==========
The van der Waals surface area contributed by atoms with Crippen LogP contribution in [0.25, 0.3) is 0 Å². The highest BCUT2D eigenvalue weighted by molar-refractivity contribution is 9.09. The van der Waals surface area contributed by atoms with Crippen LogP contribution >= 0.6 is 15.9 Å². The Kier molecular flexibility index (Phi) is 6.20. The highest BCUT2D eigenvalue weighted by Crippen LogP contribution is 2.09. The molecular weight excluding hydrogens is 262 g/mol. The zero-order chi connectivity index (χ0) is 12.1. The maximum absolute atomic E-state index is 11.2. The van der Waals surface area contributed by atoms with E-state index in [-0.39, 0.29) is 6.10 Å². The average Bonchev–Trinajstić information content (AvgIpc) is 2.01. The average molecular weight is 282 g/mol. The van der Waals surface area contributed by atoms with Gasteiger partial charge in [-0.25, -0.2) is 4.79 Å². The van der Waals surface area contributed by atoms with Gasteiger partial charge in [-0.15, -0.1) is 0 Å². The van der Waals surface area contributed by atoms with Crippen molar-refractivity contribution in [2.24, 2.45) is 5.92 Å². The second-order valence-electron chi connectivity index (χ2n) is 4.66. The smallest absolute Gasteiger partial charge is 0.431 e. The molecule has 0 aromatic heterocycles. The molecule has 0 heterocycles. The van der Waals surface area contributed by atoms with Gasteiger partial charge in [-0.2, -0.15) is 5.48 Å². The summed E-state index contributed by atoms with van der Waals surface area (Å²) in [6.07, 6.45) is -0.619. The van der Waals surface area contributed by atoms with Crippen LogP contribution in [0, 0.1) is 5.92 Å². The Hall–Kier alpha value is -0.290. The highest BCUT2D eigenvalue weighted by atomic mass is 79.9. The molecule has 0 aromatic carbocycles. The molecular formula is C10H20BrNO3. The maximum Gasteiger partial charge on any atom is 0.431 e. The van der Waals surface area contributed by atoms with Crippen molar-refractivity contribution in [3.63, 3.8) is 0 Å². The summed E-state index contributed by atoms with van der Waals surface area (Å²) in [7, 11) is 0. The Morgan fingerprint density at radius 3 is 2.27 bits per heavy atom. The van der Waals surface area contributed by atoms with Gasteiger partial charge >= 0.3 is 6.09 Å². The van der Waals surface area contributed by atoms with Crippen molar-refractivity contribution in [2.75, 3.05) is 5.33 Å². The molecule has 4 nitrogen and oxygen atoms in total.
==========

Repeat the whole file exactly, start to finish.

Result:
The van der Waals surface area contributed by atoms with Crippen LogP contribution in [0.25, 0.3) is 0 Å². The highest BCUT2D eigenvalue weighted by molar-refractivity contribution is 9.09. The van der Waals surface area contributed by atoms with Crippen LogP contribution >= 0.6 is 15.9 Å². The Kier molecular flexibility index (Phi) is 6.20. The highest BCUT2D eigenvalue weighted by Crippen LogP contribution is 2.09. The molecular weight excluding hydrogens is 262 g/mol. The zero-order chi connectivity index (χ0) is 12.1. The maximum absolute atomic E-state index is 11.2. The van der Waals surface area contributed by atoms with E-state index in [-0.39, 0.29) is 6.10 Å². The average Bonchev–Trinajstić information content (AvgIpc) is 2.01. The average molecular weight is 282 g/mol. The van der Waals surface area contributed by atoms with Gasteiger partial charge in [-0.25, -0.2) is 4.79 Å². The van der Waals surface area contributed by atoms with Gasteiger partial charge in [-0.15, -0.1) is 0 Å². The van der Waals surface area contributed by atoms with Crippen molar-refractivity contribution in [2.24, 2.45) is 5.92 Å². The second-order valence-electron chi connectivity index (χ2n) is 4.66. The smallest absolute Gasteiger partial charge is 0.431 e. The molecule has 0 aromatic heterocycles. The molecule has 0 heterocycles. The van der Waals surface area contributed by atoms with Gasteiger partial charge in [-0.2, -0.15) is 5.48 Å². The summed E-state index contributed by atoms with van der Waals surface area (Å²) in [6.07, 6.45) is -0.619. The van der Waals surface area contributed by atoms with Crippen LogP contribution in [0, 0.1) is 5.92 Å². The Hall–Kier alpha value is -0.290. The highest BCUT2D eigenvalue weighted by atomic mass is 79.9. The molecule has 0 aromatic carbocycles. The molecular formula is C10H20BrNO3. The maximum Gasteiger partial charge on any atom is 0.431 e. The van der Waals surface area contributed by atoms with Crippen molar-refractivity contribution in [3.63, 3.8) is 0 Å². The summed E-state index contributed by atoms with van der Waals surface area (Å²) in [7, 11) is 0. The Morgan fingerprint density at radius 3 is 2.27 bits per heavy atom. The van der Waals surface area contributed by atoms with Gasteiger partial charge >= 0.3 is 6.09 Å². The van der Waals surface area contributed by atoms with Crippen molar-refractivity contribution in [2.75, 3.05) is 5.33 Å². The molecule has 4 nitrogen and oxygen atoms in total.